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Target Faces Boycott Over Restroom Policy

MINNEAPOLIS (WCCO) -- A Mississippi-based Christian group is taking aim at the Target Corporation for the company's restroom policy.

On Monday, Target announced it wants people to use restrooms that reflect the gender they identify with.

Now, that policy is coming under fire by the American Family Association, which is based in Tupelo, Mississippi. The AFA is collecting signatures on a petition calling for consumers to boycott Target stores unless the policy is changed.

As of Monday, the effort has collected around 568,000 signatures in the first four days of the drive.

As a leading retailer, Minneapolis-based Target reflects the appetite of U.S. consumers. But its corporate governance is also compelling company leaders to take on a broad social conscience.

Just last Tuesday, the company responded to anti-transgender legislation around the country by clearly stating an inclusive restroom policy for all of Target's 1800 U.S. stores. Target says it welcomes transgender employees and guests to "use the restroom or fitting room facility that corresponds with their gender identity."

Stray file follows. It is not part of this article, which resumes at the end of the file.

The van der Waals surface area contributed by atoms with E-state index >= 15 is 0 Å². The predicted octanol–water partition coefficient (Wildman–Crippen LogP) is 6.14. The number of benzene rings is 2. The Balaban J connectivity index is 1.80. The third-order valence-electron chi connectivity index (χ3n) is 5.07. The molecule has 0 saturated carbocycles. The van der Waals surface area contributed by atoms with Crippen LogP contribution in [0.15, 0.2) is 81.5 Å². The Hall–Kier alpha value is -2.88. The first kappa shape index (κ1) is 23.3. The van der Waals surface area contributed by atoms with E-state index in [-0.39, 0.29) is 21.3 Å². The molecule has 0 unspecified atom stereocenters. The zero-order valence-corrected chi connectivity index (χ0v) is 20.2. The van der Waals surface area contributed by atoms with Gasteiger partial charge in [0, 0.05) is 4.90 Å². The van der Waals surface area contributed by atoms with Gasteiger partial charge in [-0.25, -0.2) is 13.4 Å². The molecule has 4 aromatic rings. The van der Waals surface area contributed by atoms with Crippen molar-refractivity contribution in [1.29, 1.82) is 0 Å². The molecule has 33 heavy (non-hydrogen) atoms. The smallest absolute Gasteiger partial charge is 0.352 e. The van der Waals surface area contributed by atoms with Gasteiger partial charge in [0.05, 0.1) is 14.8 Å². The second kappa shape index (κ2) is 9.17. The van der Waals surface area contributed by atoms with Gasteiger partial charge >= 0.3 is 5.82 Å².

"I think it is just fear," Roxanne Anderson said.

Anderson is the Trans and Racial Justice Director for OutFront Minnesota, an organization that promotes equal rights for lesbian, gay, bisexual and transgender people.

"There are no substantiated reports of  transgender people being inappropriate in bathrooms, and really, they are the people who are at risk in bathrooms," Anderson said.

But a spokesperson with the American Family Association disagrees, calling Target's inclusive policy "dangerous."

Spokesman Abe Hamilton says the AFA wants Target to install a third, gender neutral restroom in all stores to prevent any potential harm to women and young children.

"That's where those who feel they need a non-traditional restroom, that they can use that facility in full safety without having to subject women and girls to possible predatory behavior," Hamilton said.

In March, some Minnesota lawmakers proposed a law barring transgender individuals from using restrooms different from their sex at birth. That language is similar to the controversial law passed in North Carolina.

The proposed Minnesota bill was introduced after a legislative deadline and failed to advance.


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